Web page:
In life, forgiveness is crucial. But in baseball and in politics, eternal grudges are perfectly acceptable. Take Steve Schmidt. Please.
We all remember the brilliant political strategist's most infamous achievement: making scatterbrained Sarah Palin a nominee for vice president. In more recent times, people have looked at Schmidt more fondly, because he has renounced his Republican affiliation and has become one of the most acerbic critics of the current "president."
Now Schmidt has decided to go all harebrained again, by becoming the political guru behind the caffeine-fueled nascent presidential candidacy of Howard Schultz, the Starbucks guy. On one level, this could be a brilliant move by Schmidt: If Schultz actually gets on the ballot in all 50 states and somehow manages to split the anti-President Spanky vote and get him re-elected in 2020, that will make a lot of people forget about the Palin episode. Not me. I can hold a grudge against him forever, for both outrages. Meanwhile, let's hope that cable news executives end his gig as an expert "contributor" as long as this insane campaign continues.
Why is the Schultz idea so nutty, even apart from the likelihood that it could give us four more years of the most incompetent president in American history? Here's why: If we have learned nothing else from the past two years, we have learned the utter idiocy of the perpetual Republican mantra that we should run government like a business. To the extent that you can describe our organizationally challenged "president" as running anything, he is running the United States government just as he ran his private business: badly. He is rich for three reasons: 1) His father gave him hundreds of millions to start with. 2) His main business practice is to refuse to pay people who have worked for him, until they sue him. 3) He apparently was not issued a conscience.
It's time for a president who has actually had some experience in governing—not another billionaire with zero knowledge of how to govern a city, a state, or even a legislative office. The whole Schultz-Schmidt idea is as solid and substantive as latte foam. Don't swallow it.
Young men and women go off to die in wars started by old men and, sadly, women too. That's the way of the world.
My wishful solution has always been this: Revive the draft, make it truly universal, with no loopholes, no way to dodge it—not even for members of Congress. Oh, and make the draft age 55.
Why am I bringing this up out of nowhere, you might ask. My answer: a Colman McCarthy column in the National Catholic Reporter. Reflecting on the new class of women in the 116th Congress, he expressed the hope that they'll remember the first woman ever elected to Congress, Jeanette Rankin. She so distrusted war that she voted against not only World War I, but World War II. In the resulting avalanche of hostility, she lost her seat twice.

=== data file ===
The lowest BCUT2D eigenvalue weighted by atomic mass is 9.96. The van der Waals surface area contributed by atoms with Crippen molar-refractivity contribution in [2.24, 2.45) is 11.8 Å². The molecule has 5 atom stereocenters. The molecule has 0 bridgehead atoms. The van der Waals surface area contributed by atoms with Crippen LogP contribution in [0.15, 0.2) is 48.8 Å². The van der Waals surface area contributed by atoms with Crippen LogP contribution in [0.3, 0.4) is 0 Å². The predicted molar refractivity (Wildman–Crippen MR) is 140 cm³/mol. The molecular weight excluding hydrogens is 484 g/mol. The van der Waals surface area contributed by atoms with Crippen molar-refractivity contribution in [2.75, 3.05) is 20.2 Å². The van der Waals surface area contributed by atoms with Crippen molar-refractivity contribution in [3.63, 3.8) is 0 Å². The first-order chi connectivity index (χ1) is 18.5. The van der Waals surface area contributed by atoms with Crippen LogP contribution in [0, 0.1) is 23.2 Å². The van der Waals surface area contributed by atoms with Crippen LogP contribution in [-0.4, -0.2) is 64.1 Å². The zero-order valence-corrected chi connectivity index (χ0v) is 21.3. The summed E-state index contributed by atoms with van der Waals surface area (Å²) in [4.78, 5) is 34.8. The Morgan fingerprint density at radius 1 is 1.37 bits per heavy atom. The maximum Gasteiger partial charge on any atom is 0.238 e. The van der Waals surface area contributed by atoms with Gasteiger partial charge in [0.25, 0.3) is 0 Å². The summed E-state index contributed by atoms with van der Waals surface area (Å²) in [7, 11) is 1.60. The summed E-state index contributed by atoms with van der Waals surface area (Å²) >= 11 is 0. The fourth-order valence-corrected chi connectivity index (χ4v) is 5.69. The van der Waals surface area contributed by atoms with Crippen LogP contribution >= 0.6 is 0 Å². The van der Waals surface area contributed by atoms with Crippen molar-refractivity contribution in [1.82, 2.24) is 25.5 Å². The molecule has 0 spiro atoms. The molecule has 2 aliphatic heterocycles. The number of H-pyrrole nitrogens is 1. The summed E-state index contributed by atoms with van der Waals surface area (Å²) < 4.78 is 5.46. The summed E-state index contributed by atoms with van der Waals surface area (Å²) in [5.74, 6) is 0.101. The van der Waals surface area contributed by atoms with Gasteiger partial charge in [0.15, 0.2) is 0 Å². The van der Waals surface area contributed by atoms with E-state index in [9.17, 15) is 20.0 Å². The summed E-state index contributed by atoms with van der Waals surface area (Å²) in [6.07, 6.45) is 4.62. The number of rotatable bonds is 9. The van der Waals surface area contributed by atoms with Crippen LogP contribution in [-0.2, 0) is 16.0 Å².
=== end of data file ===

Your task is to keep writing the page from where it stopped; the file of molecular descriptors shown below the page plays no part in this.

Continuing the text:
In his column, McCarthy lists several of his favorite Rankin quotes. At the top of the list: "You can no more win a war than you can win an earthquake." And just below it, this one: "If they are going to have war, they ought to take the old men and leave the young to propagate the race." That got me thinking again about making the draft age 55.
This would solve a couple of problems.
One is the Chicken Hawk problem: people who love war, who gladly push our nation into it, but don't want any part of fighting in it themselves. Two prime examples are George W. Bush and Dick Cheney. Despite my utter contempt for the current "president," he doesn't really belong in this category. Yes, he found a way not to be in the military. Hence, one of his many nicknames: Cadet Bone Spurs. Yes, he actually said that avoiding sexually transmitted disease was his own personal Vietnam. But at least he wasn't an advocate for the Vietnam War. He was too busy amassing money and failing to pay workers what he owed them.
The other problem is the prefrontal cortex, the part of the brain that helps us make wise choices. Generally, it doesn't fully develop until 25. That means that far too many young men and women join the military long before their brains are fully capable of making life-altering decisions, like subjecting themselves to repeated deployments to the Forever War. Some may join because of patriotism. Some are seduced by two endlessly repeated phrases in our culture, "decorated veteran" and "war hero," that make war seem the path to glory, when it's really the road to gory.